In the second part of the piece, the dancers discard their cassocks altogether, arranging them under their respective headpieces, with sleeves stuffed into eyes and mouths, or curled around the small side handles that stand in for ears. Now completely naked except for butoh’s traditional white body paint and fundoshi thongs, the dancers form opposite-sex partners, beginning with Jay, in a gorgeously solicitous move, repeatedly lifting Barbara, wrapping her body around his face, doing a slow quarter turn, before setting her back down and then starting the process all over again. Behind the older couple Molly and Billy are crouched in low squats, their arms raised to the sky in a hieratic pose, as if in some ritual celebration of faith and fecundity. For both, this piece suggests, are facing pages in the book of love. As Jay and Barbara come together in a series of tight pelvic clinches and spins and fumbling waltz steps, each trusting the other to find the right timing and direction and rhythm of the steps, Molly and Billy encircle each other on all fours like animals in heat, occasionally pausing to preen in an armstand and twice crossing to meet--one with tongue extended, one with mouth open to receive said tongue--in their own version of an embrace. It is on just such a strange and compelling imagistic juxtaposition of mah and maw that the piece ends--that is, we are presented with both the comforting stillness of the space between and the terrifying unknowingness of being swallowed up that defines two-becoming-one in love as in dance.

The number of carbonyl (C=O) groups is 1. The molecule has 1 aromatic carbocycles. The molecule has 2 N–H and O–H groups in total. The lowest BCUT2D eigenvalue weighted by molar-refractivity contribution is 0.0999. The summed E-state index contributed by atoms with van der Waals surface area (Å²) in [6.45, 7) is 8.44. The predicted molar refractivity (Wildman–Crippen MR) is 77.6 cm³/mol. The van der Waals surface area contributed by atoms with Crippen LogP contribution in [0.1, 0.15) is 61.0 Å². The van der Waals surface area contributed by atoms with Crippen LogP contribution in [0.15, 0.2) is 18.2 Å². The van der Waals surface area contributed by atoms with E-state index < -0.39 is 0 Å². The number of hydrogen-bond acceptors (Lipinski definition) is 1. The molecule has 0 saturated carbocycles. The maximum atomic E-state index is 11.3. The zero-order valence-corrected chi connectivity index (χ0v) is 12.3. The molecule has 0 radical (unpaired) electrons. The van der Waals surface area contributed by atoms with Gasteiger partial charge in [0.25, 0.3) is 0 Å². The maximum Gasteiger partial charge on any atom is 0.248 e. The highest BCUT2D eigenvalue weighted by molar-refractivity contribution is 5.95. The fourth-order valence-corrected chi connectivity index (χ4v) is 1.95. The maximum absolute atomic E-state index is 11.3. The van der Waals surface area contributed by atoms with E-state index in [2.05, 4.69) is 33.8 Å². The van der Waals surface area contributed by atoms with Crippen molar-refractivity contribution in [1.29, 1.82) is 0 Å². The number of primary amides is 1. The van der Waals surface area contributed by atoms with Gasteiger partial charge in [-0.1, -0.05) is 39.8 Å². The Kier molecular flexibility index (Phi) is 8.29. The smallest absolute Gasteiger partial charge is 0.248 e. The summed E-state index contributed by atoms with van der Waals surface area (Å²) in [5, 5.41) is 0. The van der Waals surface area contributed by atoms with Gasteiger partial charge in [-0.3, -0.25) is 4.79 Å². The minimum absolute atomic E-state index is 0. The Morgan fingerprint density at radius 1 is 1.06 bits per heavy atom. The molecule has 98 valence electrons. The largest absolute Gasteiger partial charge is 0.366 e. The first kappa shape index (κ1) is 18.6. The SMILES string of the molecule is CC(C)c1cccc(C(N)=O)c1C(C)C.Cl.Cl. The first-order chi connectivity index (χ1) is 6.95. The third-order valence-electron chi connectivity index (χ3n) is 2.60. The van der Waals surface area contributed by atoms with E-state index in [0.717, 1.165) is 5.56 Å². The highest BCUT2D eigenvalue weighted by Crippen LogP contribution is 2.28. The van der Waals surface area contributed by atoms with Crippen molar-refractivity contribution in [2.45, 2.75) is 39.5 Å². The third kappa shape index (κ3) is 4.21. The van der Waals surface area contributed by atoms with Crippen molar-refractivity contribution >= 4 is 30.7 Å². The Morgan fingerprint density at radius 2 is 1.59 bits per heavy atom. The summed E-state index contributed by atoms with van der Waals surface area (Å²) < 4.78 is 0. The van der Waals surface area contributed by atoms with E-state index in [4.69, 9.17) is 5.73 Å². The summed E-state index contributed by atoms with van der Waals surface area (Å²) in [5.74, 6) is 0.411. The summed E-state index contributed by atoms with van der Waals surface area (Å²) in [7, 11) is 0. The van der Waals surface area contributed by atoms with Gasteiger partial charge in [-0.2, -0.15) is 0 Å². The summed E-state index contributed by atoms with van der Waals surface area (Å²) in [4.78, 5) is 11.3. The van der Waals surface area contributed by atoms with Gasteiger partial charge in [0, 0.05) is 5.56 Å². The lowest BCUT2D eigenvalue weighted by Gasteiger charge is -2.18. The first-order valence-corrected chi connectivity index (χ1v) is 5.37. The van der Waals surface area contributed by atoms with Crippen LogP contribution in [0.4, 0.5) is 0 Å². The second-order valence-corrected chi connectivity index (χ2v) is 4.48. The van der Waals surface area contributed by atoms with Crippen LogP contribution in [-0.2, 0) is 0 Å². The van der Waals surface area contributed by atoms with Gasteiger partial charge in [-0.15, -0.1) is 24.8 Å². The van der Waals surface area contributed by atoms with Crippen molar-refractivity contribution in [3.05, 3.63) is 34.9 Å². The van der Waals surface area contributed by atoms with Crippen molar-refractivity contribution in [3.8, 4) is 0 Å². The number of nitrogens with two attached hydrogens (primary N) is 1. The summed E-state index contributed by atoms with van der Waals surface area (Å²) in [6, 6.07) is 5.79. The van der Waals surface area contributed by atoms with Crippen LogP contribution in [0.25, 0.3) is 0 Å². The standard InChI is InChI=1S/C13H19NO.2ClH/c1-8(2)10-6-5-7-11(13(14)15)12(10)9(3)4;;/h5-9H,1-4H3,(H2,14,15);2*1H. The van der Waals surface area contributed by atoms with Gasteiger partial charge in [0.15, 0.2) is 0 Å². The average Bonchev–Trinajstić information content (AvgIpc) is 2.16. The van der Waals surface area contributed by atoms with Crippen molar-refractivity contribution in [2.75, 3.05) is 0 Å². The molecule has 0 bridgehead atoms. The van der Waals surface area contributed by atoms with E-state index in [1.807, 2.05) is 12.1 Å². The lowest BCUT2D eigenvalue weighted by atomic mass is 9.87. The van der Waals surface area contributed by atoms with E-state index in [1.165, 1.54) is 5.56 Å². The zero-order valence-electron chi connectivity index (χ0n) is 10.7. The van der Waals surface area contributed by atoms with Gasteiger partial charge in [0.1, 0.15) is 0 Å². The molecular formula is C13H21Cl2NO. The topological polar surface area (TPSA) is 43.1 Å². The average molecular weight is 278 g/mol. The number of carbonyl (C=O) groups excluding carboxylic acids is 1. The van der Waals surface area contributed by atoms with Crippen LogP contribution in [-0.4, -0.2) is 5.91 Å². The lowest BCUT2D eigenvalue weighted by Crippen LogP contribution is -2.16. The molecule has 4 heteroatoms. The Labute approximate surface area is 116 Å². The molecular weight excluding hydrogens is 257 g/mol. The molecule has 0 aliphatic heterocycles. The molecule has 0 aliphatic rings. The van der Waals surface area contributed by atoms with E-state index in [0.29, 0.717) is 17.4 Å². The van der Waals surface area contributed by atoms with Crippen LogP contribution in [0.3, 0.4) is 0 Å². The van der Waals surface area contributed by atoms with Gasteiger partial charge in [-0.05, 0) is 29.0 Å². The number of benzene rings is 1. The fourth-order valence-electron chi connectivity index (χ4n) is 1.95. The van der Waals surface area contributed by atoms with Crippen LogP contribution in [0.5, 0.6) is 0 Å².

Book of Love continues at the Roundhouse through this Saturday, with a special benefit performance beginning at 5 pm December 5th. Tickets can be purchased here.


Sunday, November 29, 2015

Points de vue at SFU Woodward's

As bipeds in an ableist society, most of us take ambulation for granted. We rarely think of the thousands of movements we daily improvise to make our way in and through this world: from the reach of an arm to clasp a coffee cup or the swivel of a head to see who is calling our name, to the spontaneous leap over the puddle on the street or the full-throttle run to catch the bus. We think even less about what, in our bodies, allows us to execute such movements in the first place--until, that is, we hurt ourselves. Yesterday evening, for example, as part of Yves Candau's MFA performance Points de vue, I learned that the simple rotation inward of one's lower arm is enabled by two pivot points--one at the elbow, the other at the wrist--that are connected along a radial axis. As Candau shows us with his physical repetition of and verbal commentary on this twisting of the arms, what dance gives us is the means--technically and linguistically--for isolating, breaking down, and understanding this movement. In classical ballet, after all, the proper "carriage of the arms"--otherwise known as the port de bras--is meant to serve as a graceful and harmonious accent to the movement of a dancer's legs.